Since the COVID pandemic, the acceptance and adoption of decentralized clinical trials (DCTs) have become widespread, and sponsors are likely to continue employing them in the future. Both the US Food and Drug Administration (FDA) and European Medicines Agency (EMA) recognize the benefits of DCTs.


In May 2023, the US Food and Drug Administration (FDA) issued a draft guidance on decentralized clinical trials (DCTs) aimed at supporting the use of such trials for drugs, biologics, and devices. This updates an FDA guidance issued in 2020 during the pandemic and follows a set of DCT recommendations issued by the European Medicines Agency (EMA) in December 2022.

Both the FDA and EMA recognize the benefits of DCTs. In a press release announcing its guidance, the FDA says allowing some or all trial-related activities to take place in participants’ homes or other convenient locations “will increase the breadth and diversity of participants in clinical trials and improve accessibility for those with rare diseases or mobility challenges.” By doing so, DCTs “will facilitate the development of drugs including in areas of medical need, resulting in more treatment options and improved patient outcomes.”

And in its announcement announcing the December 2022 recommendations, the EMA says DCTs intend to make it easier for people to participate in trials by reducing the need for travel. “This approach has the potential to make clinical trials available to a wider demographic of participants and reduce drop-out rates,” the EMA says. However, it emphasizes that its recommendations are meant to “facilitate the conduct of [DCTs] while safeguarding the rights and well-being of participants as well as the robustness and reliability of the data collected.”

As these guidelines are being issued, the implementation of DCTs has slowed down somewhat from its peak during the pandemic years. According to a 2023 Florence Healthcare survey, 66% of sponsor and CRO respondents are using DCTs to support at least one clinical trial, down from 89% in 2022.1

Figure 1: Sponsor and CRO Deployment of DCTs, 2023

Sponsor and CRO Deployment of DCTs, 2023

Source: Florence Healthcare1

Figure 2: Sponsor and CRO Deployment of DCTs, 2022

Sponsor and CRO Deployment of DCTs, 2022

Source: Florence Healthcare1

Even with the slowdown, two-thirds of respondents are still incorporating DCT models. This shows just how widespread the acceptance and adoption of DCTs have become since the pandemic. And given the advantages they present, particularly for patient recruitment, sponsors are likely to continue employing them in the future.

The pandemic years and beyond

In a recent Citeline webinar, “Decentralized Trials: Where We’ve Been and Where We’re Headed,” panelists discussed how the pandemic spurred the evolution of today’s DCTs and how the new FDA guidance will further influence them.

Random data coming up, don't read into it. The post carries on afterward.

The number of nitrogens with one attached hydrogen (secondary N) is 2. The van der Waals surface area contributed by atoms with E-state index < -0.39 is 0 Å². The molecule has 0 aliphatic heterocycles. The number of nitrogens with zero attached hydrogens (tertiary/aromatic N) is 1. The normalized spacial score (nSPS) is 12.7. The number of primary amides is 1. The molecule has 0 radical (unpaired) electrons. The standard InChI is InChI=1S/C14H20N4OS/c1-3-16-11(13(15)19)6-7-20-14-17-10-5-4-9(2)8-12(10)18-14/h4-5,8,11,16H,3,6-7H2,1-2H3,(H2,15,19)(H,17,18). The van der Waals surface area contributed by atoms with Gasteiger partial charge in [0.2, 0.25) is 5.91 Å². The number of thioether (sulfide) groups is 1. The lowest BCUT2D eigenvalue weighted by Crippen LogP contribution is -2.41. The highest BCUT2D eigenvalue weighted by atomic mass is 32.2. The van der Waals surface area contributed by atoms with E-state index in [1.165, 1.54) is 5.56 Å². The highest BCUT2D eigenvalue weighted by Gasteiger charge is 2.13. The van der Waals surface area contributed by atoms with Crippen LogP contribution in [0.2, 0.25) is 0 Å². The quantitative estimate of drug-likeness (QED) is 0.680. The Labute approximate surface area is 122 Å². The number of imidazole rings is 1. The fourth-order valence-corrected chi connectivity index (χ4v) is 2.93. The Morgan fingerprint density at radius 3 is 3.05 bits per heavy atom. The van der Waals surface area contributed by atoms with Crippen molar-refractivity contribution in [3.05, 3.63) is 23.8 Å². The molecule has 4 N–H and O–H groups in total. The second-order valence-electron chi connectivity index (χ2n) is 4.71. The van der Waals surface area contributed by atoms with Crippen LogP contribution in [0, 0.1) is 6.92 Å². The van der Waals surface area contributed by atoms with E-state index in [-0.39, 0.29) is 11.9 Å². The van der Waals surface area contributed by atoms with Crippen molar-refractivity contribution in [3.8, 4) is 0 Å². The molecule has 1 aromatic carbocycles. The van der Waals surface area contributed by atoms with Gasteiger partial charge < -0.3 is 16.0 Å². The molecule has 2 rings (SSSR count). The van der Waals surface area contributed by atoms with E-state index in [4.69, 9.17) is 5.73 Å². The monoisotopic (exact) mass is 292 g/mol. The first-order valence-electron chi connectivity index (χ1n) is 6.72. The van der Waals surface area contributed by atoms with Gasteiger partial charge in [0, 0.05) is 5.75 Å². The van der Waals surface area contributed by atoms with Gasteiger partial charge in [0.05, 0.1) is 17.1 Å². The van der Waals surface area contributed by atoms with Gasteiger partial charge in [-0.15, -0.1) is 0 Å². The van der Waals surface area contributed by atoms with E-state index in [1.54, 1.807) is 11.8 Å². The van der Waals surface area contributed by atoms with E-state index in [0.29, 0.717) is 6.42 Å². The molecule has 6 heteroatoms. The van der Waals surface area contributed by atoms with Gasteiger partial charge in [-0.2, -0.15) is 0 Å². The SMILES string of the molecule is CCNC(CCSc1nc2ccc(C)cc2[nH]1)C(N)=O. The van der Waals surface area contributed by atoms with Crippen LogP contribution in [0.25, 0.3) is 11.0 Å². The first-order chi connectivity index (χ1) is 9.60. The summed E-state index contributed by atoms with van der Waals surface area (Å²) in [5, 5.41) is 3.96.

Lindsay Kehoe, senior project manager, Clinical Trials Transformation Initiative (CTTI), manages the development and implementation of CTTI projects. She has convened teams around disease progression modeling, embedding trials into clinical practice, and novel endpoints using digital health technologies.

Kehoe points out that while the pandemic boosted awareness and utilization of DCTs, they’ve actually been around for quite some time.

“Researchers were conducting feasibility studies of clinical trials over the internet in the early 2000s,” she says. “And there was certainly an interest well before the pandemic hit for public/private partnerships like CTTI in the US and trials at home in Europe to start pulling together stakeholders to provide some clarity and develop resources around DCTs.

“I think we were starting to realize years ago that using decentralized approaches could potentially help with efficiency and access to provide more convenience. But I think what we’re really talking about is modernizing clinical trials, thinking about new ways to design and conduct them. And the pandemic really heightened this opportunity for us to modernize trials.”

Catherine Gregor is chief clinical trial officer, Florence Healthcare, a software company focused on connecting sponsors and sites worldwide. She is a subject matter expert and key opinion leader on patient-centric, decentralized, and hybrid trial design.

Before she joined Florence, Gregor says she was running a cancer clinical trial unit during COVID. “For us, I think DCT became more of a reality in that moment as it did for a lot of people who were in the clinical setting delivering care,” she says. “I had heard about siteless trials and decentralized trial design. I was familiar with some of the work that was going on in CTTI. I worked in an academic institution, but that … wasn’t something that I ever thought my team would do because we were taking care of sick people, and sick people need to come to hospitals. But suddenly during COVID we didn’t have that option.”

Gregor says to care for those patients, her team had to get creative, sending drugs to participants’ homes and letting them do labs at their local pharmacy or retail clinic. They also had to figure out when it was essential to see the patient in the hospital.

“What we found out is that we could do all these really cool things with patients that kept them closer to home, and they stayed on the study,” she says. “Our data wasn’t compromised.”